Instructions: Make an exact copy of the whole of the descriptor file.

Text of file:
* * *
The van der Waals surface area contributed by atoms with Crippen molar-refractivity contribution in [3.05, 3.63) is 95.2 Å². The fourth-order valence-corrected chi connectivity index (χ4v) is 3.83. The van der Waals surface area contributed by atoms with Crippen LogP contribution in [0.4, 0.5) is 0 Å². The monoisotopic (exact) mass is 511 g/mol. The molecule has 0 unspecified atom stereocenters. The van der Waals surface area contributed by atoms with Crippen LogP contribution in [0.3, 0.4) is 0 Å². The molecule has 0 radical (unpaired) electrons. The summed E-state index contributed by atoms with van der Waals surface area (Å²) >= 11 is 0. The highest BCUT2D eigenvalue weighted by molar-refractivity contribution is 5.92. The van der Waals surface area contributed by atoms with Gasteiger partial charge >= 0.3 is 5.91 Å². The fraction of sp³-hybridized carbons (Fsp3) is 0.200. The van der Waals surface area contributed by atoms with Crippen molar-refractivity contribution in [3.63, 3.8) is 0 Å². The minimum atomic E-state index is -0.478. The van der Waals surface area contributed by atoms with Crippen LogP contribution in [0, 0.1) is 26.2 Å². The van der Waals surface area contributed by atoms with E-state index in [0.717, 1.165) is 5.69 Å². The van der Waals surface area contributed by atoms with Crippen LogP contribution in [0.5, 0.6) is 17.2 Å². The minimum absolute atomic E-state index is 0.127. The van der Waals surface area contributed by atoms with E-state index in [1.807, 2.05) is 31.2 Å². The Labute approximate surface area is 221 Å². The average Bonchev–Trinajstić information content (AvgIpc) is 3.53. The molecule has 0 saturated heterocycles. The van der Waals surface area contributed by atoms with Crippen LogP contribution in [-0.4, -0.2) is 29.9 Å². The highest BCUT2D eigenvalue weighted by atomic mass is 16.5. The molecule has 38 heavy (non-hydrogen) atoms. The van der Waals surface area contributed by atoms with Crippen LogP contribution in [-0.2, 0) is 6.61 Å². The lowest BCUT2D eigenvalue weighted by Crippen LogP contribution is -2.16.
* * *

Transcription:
The van der Waals surface area contributed by atoms with Crippen molar-refractivity contribution in [3.05, 3.63) is 95.2 Å². The fourth-order valence-corrected chi connectivity index (χ4v) is 3.83. The van der Waals surface area contributed by atoms with Crippen LogP contribution in [0.4, 0.5) is 0 Å². The monoisotopic (exact) mass is 511 g/mol. The molecule has 0 unspecified atom stereocenters. The van der Waals surface area contributed by atoms with Crippen LogP contribution in [0.3, 0.4) is 0 Å². The molecule has 0 radical (unpaired) electrons. The summed E-state index contributed by atoms with van der Waals surface area (Å²) >= 11 is 0. The highest BCUT2D eigenvalue weighted by molar-refractivity contribution is 5.92. The van der Waals surface area contributed by atoms with Gasteiger partial charge >= 0.3 is 5.91 Å². The fraction of sp³-hybridized carbons (Fsp3) is 0.200. The van der Waals surface area contributed by atoms with Crippen molar-refractivity contribution in [3.63, 3.8) is 0 Å². The minimum atomic E-state index is -0.478. The van der Waals surface area contributed by atoms with Crippen LogP contribution in [0, 0.1) is 26.2 Å². The van der Waals surface area contributed by atoms with E-state index in [0.717, 1.165) is 5.69 Å². The van der Waals surface area contributed by atoms with Crippen LogP contribution in [0.5, 0.6) is 17.2 Å². The minimum absolute atomic E-state index is 0.127. The van der Waals surface area contributed by atoms with E-state index in [1.807, 2.05) is 31.2 Å². The Labute approximate surface area is 221 Å². The average Bonchev–Trinajstić information content (AvgIpc) is 3.53. The molecule has 0 saturated heterocycles. The van der Waals surface area contributed by atoms with Crippen LogP contribution in [-0.4, -0.2) is 29.9 Å². The highest BCUT2D eigenvalue weighted by atomic mass is 16.5. The molecule has 38 heavy (non-hydrogen) atoms. The van der Waals surface area contributed by atoms with Crippen LogP contribution in [-0.2, 0) is 6.61 Å². The lowest BCUT2D eigenvalue weighted by Crippen LogP contribution is -2.16.